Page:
GDPR in Private Practice

Even two years on GDPR is still a minefield. What is the role of GDPR in private practice? I see lots of questions still being asked in Facebook groups and forums. I am certainly not claiming to be an expert in GDPR however I have worked with lots of therapists and have seen how they navigate this area within their practice.

I’d like to talk you though the role of GDPR in private practice. In addition I want to inform you on best practice when working with a VA in relation to GDPR. That way you will feel confident in outsourcing and sticking to GDPR guidelines.

So what is GDPR?

The GDPR’s primary aim is to give control to individuals over their personal data and to simplify the regulatory environment for international business by unifying the regulation within the EU. The GDPR was adopted on 14 April 2016 and became enforceable beginning 25 May 2018.

According to the European Commission, “Personal data is information that relates to an identified or identifiable individual. If you cannot directly identify an individual from that information, then you need to consider whether the individual is still identifiable. You should take into account the information you are processing together with all the means reasonably likely to be used by either you or any other person to identify that individual.”*

* Sourced from Wikipedia

What does this mean for you?

As therapists you will be collecting a lot of personal data on your clients. Their full name, email address, home address, telephone number, NOK details, GP details. Having their name along with any other piece of the above information can make a person identifiable. It will therefore need to be stored and handled under GDPR regulations. 

If you are in the UK you need to be a member of the ICO. You can take a self-assessment and the standard fee is £40.00 per year.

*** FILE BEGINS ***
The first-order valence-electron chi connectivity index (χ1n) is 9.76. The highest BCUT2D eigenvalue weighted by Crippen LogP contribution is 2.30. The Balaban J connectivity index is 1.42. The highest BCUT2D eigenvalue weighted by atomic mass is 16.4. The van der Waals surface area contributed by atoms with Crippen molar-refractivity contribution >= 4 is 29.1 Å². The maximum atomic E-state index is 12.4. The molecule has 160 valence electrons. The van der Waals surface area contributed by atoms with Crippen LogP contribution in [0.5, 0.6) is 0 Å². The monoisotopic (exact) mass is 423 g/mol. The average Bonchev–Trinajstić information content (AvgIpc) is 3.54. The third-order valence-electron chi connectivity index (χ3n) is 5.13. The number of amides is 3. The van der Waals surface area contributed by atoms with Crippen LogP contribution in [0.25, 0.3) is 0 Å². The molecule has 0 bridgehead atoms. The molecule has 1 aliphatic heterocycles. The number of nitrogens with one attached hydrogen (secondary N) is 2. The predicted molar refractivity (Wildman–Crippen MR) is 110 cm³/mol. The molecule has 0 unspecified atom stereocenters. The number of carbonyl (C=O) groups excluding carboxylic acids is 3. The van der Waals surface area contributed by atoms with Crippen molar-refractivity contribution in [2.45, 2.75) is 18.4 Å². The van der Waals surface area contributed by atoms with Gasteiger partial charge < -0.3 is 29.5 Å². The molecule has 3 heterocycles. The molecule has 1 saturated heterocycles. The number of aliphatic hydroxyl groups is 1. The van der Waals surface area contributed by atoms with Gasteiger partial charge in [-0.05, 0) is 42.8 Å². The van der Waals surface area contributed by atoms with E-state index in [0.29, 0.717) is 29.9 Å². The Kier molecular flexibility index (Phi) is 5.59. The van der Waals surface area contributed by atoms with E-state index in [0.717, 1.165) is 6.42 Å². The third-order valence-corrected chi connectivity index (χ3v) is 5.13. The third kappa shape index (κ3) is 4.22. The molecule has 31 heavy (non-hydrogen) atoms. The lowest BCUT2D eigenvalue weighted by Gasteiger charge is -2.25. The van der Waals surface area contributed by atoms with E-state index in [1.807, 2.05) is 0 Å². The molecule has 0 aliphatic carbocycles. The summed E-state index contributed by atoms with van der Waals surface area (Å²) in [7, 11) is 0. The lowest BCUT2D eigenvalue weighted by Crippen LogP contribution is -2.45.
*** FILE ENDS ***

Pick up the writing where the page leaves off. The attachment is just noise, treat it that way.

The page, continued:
You should have a GDPR privacy statement which is available to your clients as part of your onboarding process so that you can obtain their consent. It should also be available on your website or something that they can request to see. Within that statement you should set out what personal data you will collect, why you collect it and how you store and process it as a data controller.  

You should list out the client’s rights in regard to their data. Who will have access to their data. What will happen if there is a data breach and the security measures you will take to safeguard the information you collect.

There is a lot of information on the ICO Website but this can be very overwhelming. You can purchase GDPR paperwork from Tamara Howell, Private Practice Paperwork specifically for private practice if you want a framework to work to.

GDPR warning to read before sending

Ways to assist with GDPR when working with a VA

If you choose to work with a VA they will mostly likely have access to your client’s personal data. There are ways of safeguarding your client’s personal information and also mitigating data breaches.

Advise Clients Upfront

It is important to advise clients up front who will have access to their personal data. Even if you do not have a VA at the time of writing your GDPR statement. Using ‘we’ instead of ‘I’, ‘us’ instead of ‘me’ on your paperwork will cover you if you do take somebody on later down the line.


Having Standard Operating Procedures is very important when working with a VA. Outlining exactly how to complete tasks where personal data is involved such as client updates or invoicing will reduce the mistakes and instil confidence. It will also reduce the number of questions and training time but that’s just and added bonus! 

Use Templates